The review and variance hearing was held in October of 2013 and, as already noted, the Commission’s R & V Decision was released in April. The R &V Decision for the most part affirms the principal aspects of the 2012 Majority Decision and finds in favour of Milner. The R & V Decision also confirms that the second phase of the bifurcated hearing, the phase dealing with remedies, must now proceed. The parties have recently begun making submissions to the AUC with respect to this second phase. In view of the financial consequences of the retroactive application of a transmission losses methodology that the AUC may ultimately find to be acceptable, it would seem that this muddy matter is far from being fully resolved, with an appeal to the Alberta Court of Appeal quite possibly on the horizon. It should be kept in mind, as well, that the R & V Decision does not cover the period after January of 2009, consistent with the Commission’s refusal to consider Milner’s second complaint as part of the review and variance hearing.
The R & V Decision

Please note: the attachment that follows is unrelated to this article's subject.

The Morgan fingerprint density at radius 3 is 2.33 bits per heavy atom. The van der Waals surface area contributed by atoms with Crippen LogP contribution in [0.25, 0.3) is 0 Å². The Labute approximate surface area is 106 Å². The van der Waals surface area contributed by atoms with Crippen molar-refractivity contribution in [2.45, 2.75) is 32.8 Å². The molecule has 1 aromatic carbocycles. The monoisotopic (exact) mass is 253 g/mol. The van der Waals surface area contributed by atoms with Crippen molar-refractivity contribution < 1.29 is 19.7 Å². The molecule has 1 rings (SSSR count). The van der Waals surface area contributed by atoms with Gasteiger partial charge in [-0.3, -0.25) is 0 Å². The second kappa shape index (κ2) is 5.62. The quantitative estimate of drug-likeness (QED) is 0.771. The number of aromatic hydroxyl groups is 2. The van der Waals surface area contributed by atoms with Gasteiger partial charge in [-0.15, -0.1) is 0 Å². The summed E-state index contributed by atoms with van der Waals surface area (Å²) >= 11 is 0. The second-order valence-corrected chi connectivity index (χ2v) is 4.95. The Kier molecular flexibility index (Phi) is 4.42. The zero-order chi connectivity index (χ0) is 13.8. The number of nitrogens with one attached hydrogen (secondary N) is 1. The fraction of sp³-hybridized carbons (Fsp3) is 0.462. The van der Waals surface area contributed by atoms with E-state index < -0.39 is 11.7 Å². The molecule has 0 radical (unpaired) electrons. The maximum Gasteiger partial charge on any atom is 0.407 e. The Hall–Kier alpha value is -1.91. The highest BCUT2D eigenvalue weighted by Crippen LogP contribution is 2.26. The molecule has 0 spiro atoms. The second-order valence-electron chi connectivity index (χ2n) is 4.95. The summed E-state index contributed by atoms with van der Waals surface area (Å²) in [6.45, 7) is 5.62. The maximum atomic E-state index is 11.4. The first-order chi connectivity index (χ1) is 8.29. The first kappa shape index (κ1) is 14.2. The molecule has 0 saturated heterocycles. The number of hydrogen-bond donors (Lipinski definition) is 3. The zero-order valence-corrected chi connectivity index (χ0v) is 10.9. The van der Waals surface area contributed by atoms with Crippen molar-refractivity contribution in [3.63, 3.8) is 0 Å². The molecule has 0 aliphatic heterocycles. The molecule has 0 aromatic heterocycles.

The R & V panel agreed with the 2012 Majority Decision that the AESO’s 2005 line loss rule does not comply with the requirements in the Transmission Regulation and, further, did not meet the standard in the EUA as it was when the rule was implemented. Further, the R & V panel quoted the majority (at para 121) in stating that the rule “is also ‘unjustly discriminatory as it violates all the principles of rate design that would normally be observed in a regular rate or tariff proceeding.” This idea of common law rate-making requirements in the context of transmission loss rule making was discussed in more detail in the 2012 Majority Decision, but the R & V panel also used it as justification. In the 2012 decision (at para 60), the majority took the view that the right of an industry participant such as Milner to challenge, under section 25 of the EUA, a rule of the AESO that may be “unjust, unreasonable, unduly preferential or arbitrarily or unjustly discriminatory” has its roots in the common law requirements concerning common carrier rate-making. One such common law concept that has been especially evident in arguments and decisions throughout this dispute is the principle of cost causation: the idea that users should pay rates proportional to the costs that they individually are responsible for. The fact that the 2005 rule defied this principle is arguably the most significant consideration of the R & V panel’s decision (see para 117 of the R & V decision). Unlike the 2012 Majority Decision, the R & V panel avoided making a decision or even commenting on the validity of the rule under the current standard in the EUA, a standard that does not share the common law, rate making roots of its predecessor.